Since the late Twentieth Century, infection by the Human Immunodeficiency Virus (HIV) and its symptoms (which manifest as Acquired Immunodeficiency Syndrome, or “AIDS”) have been known. What was not initially known, though, was the way virus transmission occurred. It is via direct contact with certain bodily fluids, where the virus can reach the blood stream.
As is often the case with new pathologies discovered by medical science, quarantines of the infected are typically suggested. These quarantines have varying effects on reduction of disease transmission, but are typically positively correlated with the level of quarantine. With highly contagious diseases, such as Ebola, a quarantine has a strong marginal utility, especially if the infected is unaware, but in the case of HIV infection, infection is relatively easy to avoid, and detection is cheap.
These facts put the onus upon the individual, as they should be. Then, why is there still advocacy of a Cuba-style quarantine in other places for those infected? I present that such advocacy is predicated on fear, ignorance, and the wish to impose control over others.
Often, “success stories,” such as in the fight against this pathology in Cuba, are credited to a “free” health care system. The reality is that such a totalitarian regime can dictate to its citizens nearly every facet of their lives. In fact, it is even easier when multigenerational indoctrination has been allowed to set in a country.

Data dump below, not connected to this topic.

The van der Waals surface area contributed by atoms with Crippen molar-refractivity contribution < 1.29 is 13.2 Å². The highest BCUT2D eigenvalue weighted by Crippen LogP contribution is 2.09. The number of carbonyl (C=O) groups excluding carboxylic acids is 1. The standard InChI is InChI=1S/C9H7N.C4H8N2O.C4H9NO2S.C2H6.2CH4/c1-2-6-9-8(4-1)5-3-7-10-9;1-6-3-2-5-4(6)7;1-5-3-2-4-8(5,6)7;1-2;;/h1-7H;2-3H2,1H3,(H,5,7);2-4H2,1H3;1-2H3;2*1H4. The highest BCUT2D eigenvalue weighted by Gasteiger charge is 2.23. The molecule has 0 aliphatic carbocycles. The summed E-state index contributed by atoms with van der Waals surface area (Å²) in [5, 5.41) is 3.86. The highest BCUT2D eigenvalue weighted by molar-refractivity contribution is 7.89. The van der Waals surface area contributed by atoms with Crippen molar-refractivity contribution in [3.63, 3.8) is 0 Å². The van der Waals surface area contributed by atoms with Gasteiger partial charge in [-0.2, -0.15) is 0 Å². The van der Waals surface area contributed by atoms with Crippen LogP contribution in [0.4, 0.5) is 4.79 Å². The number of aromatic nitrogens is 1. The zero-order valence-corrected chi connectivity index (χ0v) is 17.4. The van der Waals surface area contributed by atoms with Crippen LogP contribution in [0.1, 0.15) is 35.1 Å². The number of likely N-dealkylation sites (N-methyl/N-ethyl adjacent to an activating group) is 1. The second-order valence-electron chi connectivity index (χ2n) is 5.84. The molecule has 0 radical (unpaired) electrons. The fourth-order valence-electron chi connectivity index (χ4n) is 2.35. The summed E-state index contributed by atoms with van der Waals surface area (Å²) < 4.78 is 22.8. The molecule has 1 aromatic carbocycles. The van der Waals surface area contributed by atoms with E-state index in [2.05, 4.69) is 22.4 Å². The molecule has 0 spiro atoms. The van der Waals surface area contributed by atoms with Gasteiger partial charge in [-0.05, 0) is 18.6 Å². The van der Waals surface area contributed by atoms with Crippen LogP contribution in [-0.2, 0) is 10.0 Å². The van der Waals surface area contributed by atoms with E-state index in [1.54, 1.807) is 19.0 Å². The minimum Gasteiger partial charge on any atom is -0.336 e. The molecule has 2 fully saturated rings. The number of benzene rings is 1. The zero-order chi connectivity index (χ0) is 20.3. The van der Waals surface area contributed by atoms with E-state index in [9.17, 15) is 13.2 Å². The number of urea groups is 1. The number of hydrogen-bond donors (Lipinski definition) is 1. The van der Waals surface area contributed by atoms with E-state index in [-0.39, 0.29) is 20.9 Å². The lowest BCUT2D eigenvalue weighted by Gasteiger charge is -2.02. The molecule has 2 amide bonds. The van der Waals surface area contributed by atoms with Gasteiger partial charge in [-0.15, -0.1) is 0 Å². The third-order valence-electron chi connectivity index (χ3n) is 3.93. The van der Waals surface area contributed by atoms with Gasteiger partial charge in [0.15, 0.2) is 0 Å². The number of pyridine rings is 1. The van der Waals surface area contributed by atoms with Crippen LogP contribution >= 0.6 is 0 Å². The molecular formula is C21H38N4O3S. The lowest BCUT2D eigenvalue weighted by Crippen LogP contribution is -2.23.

Physicians train a relatively long time to enter their profession, and are compensated for such in a free market system. In controlled economies, these costs are ignored or externalized, and a physician is given what the ruling oligarchy deems necessary. Healthcare in Cuba, in particular, is forced to focus on prevention of disability and disease, rather than treatment, because the country is so impoverished.
Although this is definitely a less expensive route, I see this as a “Trojan horse.” It is circular reasoning used to justify itself.
The government of Cuba has been able to “borrow” innovation from more open economies, such as the United States, be it disease testing or treatment; thus, it externalizes costs. Either way, though, this still doesn’t justify imprisoning individuals infected, particularly with a virus that has such a specific transmission route.